I am so thankful to have gotten a spot on the Direwood booktour. As a vampire lover, there has never been a book tour more perfect for me. You can check out the full tour here!
In this velvet-clad 1990s gothic horror, Aja encournters a charming vampire who wants to lure her into the woods–just like her missing sister.
No one ever pays attention to sixteen-year-old Aja until her perfect sister Fiona goes missing. In the days leading up to Fiona disappearance, Aja notices some extraordinary things: a strange fog rolling through their idyllic suburban town, a brief moment when the sky seems to rain blood, and a host of parasitic caterpillars burrowing their way through trees. Aja’s father, the neighbors, and even her ex-friend Mary all play down this strang4e string of occurrences, claiming there must be some natural explanation. It seems everyone is willing to keep living in denial until other teens start to go missing too.
Aja is horrified when she meets Padraic, the vampire responsible for all the strange occurrences. His hypnotic voice lures her to the window and tells her everything she’s longed to hear– she’s beautiful and special, and he wants nothing more than for Aja to come with him. Aja knows she shouldn’t trust him, but she is barely able to resist his enthrallment. And following him into the woods may be the only way to find Fiona, so she agrees on one condition: He must let her leave alive if she is not wooed after one week. Though Aja plans to kill him before the week is out, Padraic has his own secrets as well.
In the misty woods, Aja find that Padraic has made his nest with another vampire in a dilapidated church infested by blood-sucking butterflies. Within its walls, the vampires are waited on and entertained by other children they’ve enthralled, but there is no sign of Fiona. Before her bargain is up, Aja must find a way to turn her classmates against their captors, find her sister, and save them all–or be forced to join the very monsters she wants to destory.
Content Warning: body and bug horror, death, on-page violence, and racial microaggressions.
I have been dying to share this review. Vampires in the woods? What else does one need to begin their spooky season?! If you like vampire stories, look no further than Direwood. If you enjoyed books like Burden Falls and The Southern Book Clubs Guide to Slaying Vampires, you will love Direwood.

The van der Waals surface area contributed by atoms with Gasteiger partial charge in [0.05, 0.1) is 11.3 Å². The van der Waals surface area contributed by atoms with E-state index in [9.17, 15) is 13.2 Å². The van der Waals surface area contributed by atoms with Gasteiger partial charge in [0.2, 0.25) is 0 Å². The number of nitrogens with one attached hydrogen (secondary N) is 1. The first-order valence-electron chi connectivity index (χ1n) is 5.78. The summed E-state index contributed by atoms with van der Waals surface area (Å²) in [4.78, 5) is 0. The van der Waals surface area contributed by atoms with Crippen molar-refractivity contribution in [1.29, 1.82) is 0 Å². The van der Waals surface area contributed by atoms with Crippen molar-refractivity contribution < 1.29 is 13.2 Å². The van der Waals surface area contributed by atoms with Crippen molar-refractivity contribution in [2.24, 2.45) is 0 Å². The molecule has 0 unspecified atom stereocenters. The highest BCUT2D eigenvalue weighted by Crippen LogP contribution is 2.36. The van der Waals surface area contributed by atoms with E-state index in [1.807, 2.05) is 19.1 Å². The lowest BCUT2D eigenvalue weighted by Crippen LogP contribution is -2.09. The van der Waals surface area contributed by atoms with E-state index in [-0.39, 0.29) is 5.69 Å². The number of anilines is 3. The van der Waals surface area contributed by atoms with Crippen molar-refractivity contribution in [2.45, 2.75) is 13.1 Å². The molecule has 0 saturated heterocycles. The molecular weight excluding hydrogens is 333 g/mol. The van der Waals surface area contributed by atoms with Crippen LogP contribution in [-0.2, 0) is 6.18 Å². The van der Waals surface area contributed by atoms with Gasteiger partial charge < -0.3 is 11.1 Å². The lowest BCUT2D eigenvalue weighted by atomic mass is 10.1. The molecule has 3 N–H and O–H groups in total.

Direwood is Yu’s debut YA gothic horror, and I am beyond impressed. From the opening scene of the questionable blood rain, I knew I was in for a wild ride. Direwood feels like a trippy fever dream. It is strange, gross, eerie, yet seductive. The body and bug horror are 10/10; if these are elements that you do not enjoy, proceed with caution. I enjoyed the creepiness of the caterpillars and the butterflies; they added a twist to the horrors vampires bring to a community. After you read Direwood you may not look at insects the same way…I know I won’t.
Yu leaves the reader questioning who the real monsters are: the vampires or the humans? Beyond the supernatural bits, Yu touches on microaggressions the family faces as Asian Americans and the stereotype of perfection. Both of which I felt were done in a well that added depth to the town and story as a whole.
Overall, I loved Direwood and cannot wait to add a copy to my shelf. It is a quick and dark read, one you can add to your annual horror read cycle.
On the day of my sister’s seventeenth birthday, Blood rain falls from the sky.
My sister smiles, and I don’t recognize her at all. “I wished everything was different.”
The monster and I walk hand in hand through the blood rain, far from the warm glow of my neighbors’ houses and my own house…